It is helpful to dissolve many of the ingredients present in creams. Water also aids the lathering process when added and is an essential ingredient in shaving soaps too.
4. Stearic Acid
The presence of stearic acid in shave creams creates a velvety lather when mixed with water.
Aside from moisturizing, it also softens the hair, priming it for a smooth cut.
5. Sodium/Potassium Hydroxide
They are essential ingredients in forming the base of both shaving creams and soaps.
Sodium hydroxide is used as the main base and is found in small amounts in creams, while potassium hydroxide is the principal saponifying agent.
Glycerin is helpful for its humectant property. In other words, it hydrates the skin after shaving.
However, in the right mix, it works exceptionally for sensitive skin.
What Are Shaving Soaps?
Shaving soaps are typically hard soaps that can be whipped up into a lather with your best shaving brush.
While shave soaps also leave a soothing post-shave feel like creams, some learning and mastery are involved in their preparation. So don't panic if you don't get it right on your first try.
Ingredients Commonly Found In Shaving Soaps
Tallow is a fatty acid gotten from cattle by melting the initially solid fats with steam. Most times, it is mixed with coconut acid or oil and then saponified.
This oil is obtained from the jojoba (S. Chinensis) plant seed and cannot be saponified. Jojoba functions well with glycerin to leave the skin deliciously supple and hydrated after shaving.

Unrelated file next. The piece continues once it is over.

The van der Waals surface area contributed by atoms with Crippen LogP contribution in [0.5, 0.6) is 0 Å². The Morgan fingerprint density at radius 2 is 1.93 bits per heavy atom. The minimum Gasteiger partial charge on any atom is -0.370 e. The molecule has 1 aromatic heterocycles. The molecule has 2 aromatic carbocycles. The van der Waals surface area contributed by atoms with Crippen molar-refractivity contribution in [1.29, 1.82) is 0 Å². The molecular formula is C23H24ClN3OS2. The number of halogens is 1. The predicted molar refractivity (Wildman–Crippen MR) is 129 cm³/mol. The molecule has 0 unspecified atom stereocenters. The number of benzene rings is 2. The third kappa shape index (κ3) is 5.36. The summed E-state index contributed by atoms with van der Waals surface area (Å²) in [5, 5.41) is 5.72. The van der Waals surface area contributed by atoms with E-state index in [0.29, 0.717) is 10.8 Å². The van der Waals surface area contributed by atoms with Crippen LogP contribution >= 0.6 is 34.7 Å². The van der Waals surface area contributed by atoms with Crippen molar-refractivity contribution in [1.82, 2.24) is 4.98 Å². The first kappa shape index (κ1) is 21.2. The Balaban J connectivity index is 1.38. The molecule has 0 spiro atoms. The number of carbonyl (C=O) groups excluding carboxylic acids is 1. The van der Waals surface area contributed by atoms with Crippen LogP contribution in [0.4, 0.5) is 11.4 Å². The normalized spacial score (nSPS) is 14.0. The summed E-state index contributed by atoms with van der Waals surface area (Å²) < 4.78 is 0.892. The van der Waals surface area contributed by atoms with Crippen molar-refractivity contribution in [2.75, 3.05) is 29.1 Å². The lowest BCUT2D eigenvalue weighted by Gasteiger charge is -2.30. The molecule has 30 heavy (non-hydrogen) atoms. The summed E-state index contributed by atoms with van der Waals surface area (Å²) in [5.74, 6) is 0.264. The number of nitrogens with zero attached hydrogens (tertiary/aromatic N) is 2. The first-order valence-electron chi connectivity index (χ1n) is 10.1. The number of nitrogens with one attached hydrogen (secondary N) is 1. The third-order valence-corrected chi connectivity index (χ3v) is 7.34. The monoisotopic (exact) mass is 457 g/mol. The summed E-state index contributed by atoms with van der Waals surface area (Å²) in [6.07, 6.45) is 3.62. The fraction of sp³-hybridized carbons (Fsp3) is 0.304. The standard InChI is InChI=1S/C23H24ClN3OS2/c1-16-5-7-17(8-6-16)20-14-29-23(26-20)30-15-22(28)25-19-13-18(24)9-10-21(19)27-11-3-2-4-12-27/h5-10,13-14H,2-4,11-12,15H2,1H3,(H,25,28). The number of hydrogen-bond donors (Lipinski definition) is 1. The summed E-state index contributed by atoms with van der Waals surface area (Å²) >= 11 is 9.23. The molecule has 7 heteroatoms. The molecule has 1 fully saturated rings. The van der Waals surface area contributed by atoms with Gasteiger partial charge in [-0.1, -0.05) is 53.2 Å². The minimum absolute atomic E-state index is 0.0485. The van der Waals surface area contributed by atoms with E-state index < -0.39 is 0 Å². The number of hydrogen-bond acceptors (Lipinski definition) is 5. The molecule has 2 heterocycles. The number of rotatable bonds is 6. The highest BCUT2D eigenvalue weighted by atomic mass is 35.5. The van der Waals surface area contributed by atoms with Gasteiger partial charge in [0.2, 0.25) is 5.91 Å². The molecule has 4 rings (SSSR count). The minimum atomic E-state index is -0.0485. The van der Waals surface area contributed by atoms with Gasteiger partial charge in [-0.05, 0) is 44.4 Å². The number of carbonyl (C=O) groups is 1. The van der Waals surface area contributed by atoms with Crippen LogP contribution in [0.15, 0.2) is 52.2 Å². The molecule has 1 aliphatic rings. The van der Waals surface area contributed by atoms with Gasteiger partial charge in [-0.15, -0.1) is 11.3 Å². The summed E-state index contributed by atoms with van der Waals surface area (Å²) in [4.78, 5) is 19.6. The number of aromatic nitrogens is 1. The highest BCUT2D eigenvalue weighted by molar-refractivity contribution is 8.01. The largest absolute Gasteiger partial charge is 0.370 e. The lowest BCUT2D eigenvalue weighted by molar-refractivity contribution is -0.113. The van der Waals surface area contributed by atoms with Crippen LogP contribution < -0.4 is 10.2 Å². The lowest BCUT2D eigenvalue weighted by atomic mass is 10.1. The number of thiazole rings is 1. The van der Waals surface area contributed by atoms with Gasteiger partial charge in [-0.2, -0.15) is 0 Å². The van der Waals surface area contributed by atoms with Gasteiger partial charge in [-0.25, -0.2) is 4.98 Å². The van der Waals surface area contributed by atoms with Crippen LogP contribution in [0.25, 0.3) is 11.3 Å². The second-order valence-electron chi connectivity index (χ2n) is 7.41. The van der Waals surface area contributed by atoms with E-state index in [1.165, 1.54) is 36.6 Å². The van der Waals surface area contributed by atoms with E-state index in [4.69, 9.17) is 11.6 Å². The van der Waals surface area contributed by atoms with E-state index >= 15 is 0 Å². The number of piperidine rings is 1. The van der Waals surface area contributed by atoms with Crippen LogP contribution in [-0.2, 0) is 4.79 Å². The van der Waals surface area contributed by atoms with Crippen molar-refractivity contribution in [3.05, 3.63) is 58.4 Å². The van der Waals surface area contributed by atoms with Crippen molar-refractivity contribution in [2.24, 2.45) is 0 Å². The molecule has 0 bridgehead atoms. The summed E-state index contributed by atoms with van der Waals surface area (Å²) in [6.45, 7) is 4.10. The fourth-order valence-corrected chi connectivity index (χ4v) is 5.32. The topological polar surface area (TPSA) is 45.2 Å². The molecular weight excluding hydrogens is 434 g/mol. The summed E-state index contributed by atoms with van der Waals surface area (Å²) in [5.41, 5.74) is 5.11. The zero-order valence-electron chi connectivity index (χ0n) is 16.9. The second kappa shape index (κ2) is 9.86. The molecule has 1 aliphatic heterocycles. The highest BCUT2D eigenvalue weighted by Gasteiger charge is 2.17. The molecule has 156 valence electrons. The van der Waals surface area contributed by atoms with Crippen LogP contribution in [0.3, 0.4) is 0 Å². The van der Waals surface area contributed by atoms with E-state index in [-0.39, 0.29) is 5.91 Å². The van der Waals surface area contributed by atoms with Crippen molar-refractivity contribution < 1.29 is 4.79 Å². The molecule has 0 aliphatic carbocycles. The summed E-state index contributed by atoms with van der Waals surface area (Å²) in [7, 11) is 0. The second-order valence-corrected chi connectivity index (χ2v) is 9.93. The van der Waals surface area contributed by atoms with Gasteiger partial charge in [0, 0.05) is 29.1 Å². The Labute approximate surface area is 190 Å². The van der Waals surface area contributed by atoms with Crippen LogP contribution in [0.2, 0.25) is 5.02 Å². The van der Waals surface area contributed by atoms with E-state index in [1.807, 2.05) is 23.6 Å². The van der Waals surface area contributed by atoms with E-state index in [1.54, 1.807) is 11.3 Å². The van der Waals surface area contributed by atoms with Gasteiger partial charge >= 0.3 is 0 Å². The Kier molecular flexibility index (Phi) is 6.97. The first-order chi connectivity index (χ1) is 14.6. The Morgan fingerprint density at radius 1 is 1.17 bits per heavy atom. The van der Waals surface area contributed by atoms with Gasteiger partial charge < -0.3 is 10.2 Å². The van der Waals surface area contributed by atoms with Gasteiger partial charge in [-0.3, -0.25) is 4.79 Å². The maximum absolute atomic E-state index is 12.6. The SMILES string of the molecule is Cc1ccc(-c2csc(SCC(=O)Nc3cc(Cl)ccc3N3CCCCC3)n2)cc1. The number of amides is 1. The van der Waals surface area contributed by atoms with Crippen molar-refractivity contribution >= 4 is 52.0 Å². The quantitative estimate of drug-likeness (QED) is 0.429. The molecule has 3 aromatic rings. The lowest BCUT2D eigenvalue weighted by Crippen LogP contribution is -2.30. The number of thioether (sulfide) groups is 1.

3. Shea Butter
Shea butter is a natural moisturizer from the African Shea Tree. In addition to jojoba oil, it helps retain moisture and return the skin to its normally hydrated state.
N.B: Like shaving creams, water, stearic acid, sodium/potassium hydroxide, and glycerin are present in shaving soap formulations in varying proportions.
Shaving Cream vs Soap: Frequently Asked Questions
What is the best shaving cream to use for sensitive skin?
You can make a good decision about which shaving cream to buy for sensitive skin based on the ingredient list. Contents like aloe or oatmeal are great for preventing irritation due to sensitive skin.
Can I use shaving soap and shaving cream alternately?
Yes, you can. However, it is better to stick with one product at a time to ensure the best results.
Watch here how to lather with shaving soap and shaving cream:
What is better to use - a shaving cream or soap?
If you want a quick shave, then shaving creams for wet electric shavers are up to the task. However, if you want to make a ritual out of your shaving routine, then shaving soaps win. While these two differ in some ways, which one is better is subjective and based on your preference, skin type, and what you hope to achieve from using them.
Shaving Soap vs Cream: Final Decision
If it were down to the polls, shaving soaps would be the winner for a comfortable, close, and clean shave.
But we believe it’s all about your preference. Someone else may prefer the superb moisturizing qualities of shaving soaps. And that they’re easy, almost effortless to prepare.
Hopefully, whenever you find yourself in the grooming aisle of the supermarket (or online store), you’ll make an informed decision.
Read this guide to better understand how to choose a shaving cream and also see our review of best shave creams for electric razors and safety razors online for more information.
Hope this helps.